Chronic Corrosive Injuries of the Stomach—A Single Unit Experience of 109 Patients Over Thirty Years

Ananthakrishnan, N.; Parthasarathy, G.; Kate, Vikram
April 2010
World Journal of Surgery;Apr2010, Vol. 34 Issue 4, p758
Academic Journal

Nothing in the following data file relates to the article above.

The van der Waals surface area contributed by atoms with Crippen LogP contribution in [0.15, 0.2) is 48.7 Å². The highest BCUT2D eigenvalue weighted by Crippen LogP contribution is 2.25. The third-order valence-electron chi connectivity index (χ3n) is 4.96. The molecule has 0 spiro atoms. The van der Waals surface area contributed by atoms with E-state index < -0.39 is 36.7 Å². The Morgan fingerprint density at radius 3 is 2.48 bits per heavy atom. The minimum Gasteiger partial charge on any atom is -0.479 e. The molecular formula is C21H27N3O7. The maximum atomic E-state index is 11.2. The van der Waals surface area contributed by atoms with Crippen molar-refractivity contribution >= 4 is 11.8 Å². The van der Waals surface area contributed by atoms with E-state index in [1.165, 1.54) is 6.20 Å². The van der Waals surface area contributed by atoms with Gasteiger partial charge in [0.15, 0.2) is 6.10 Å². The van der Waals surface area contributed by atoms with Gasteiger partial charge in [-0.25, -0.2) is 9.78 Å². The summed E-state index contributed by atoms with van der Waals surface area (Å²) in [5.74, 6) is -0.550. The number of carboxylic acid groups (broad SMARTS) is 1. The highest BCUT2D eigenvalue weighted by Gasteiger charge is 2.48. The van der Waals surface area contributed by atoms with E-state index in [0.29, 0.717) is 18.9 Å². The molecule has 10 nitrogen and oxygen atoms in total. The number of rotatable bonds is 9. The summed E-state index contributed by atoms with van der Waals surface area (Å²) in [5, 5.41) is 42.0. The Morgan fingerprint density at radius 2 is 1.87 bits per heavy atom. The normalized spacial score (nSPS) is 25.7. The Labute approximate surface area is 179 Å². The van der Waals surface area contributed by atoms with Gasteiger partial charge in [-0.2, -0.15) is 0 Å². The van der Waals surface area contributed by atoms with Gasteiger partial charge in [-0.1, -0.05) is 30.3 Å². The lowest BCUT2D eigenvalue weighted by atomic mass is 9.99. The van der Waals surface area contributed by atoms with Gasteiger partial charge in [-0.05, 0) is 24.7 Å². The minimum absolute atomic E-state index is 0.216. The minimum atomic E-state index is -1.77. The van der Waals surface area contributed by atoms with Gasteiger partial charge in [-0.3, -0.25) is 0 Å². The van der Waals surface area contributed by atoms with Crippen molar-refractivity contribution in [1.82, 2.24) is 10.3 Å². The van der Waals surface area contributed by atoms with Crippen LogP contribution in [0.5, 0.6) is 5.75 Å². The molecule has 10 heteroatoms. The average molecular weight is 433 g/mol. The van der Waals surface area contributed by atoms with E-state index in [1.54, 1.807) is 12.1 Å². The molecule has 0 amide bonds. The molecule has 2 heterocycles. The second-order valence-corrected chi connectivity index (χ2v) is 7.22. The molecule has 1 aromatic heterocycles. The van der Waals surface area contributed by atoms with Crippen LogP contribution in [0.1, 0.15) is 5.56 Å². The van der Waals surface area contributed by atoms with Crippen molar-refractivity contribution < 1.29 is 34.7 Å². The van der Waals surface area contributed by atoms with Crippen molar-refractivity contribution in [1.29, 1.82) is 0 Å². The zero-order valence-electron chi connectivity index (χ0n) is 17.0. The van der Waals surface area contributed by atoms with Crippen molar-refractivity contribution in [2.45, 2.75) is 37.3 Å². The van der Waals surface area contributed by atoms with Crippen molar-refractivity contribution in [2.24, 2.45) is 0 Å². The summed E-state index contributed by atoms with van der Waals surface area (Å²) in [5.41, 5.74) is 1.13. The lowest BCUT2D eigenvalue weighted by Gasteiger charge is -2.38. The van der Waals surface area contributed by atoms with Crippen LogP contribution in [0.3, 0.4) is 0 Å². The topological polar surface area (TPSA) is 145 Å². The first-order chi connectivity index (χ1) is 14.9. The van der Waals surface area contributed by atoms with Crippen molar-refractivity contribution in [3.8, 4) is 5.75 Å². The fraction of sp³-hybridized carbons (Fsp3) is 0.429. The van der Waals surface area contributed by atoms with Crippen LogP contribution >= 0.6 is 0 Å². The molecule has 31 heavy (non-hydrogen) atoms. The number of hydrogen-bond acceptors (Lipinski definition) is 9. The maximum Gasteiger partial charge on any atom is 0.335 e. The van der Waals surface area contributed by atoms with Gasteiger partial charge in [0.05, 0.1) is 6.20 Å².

Corrosive gastric injuries are not uncommon in developing countries because acids, which are more frequently associated with gastric injury, constitute the major type of offending chemical. The spectrum of gastric injury may vary from acute to varying types of chronic gastric involvement. The 109 consecutive patients with chronic corrosive gastric injuries treated in a single tertiary care superspecialty institute over a period of 30 years were reviewed with special reference to presentation and problems in management. Acids contributed to 82.6% of chronic injuries. Chronic gastric injuries were usually one of five types in these patients. The majority had prepyloric strictures (83.5%). The remaining strictures were antral (4.6%), body (3.7%), pyloroduodenal (2.7%), or diffuse (5.5%).Twenty-one (22.8%) patients had a delayed gastric outlet obstruction, and18 patients had a concomitant esophageal stricture requiring a bypass. Most of the patients with chronic injury underwent surgical correction with Billroth I gastrectomy (77.1%), loop gastrojejunostomy (11.0%), and distal gastrectomy with Polya reconstruction (3.7%). Other procedures performed were pyloroplasty in 1 patient and colonic conduit jejunal anastomosis in 6 patients. One patient (1%) died in the postoperative period. The management of chronic corrosive gastric injury depends on the type of gastric involvement, the presence of co-existent esophageal stricture, and the general condition of the patient. A limited resection of the affected stomach is the ideal procedure for the common type of gastric injury. In patients whose general condition prohibits major resection or where the stricture extends to the antrum the best treatment is a loop gastroenterostomy. Type III, IV, V strictures require individualized treatment. Delayed gastric outlet obstruction affects the treatment plan of combined gastric and esophageal injuries.


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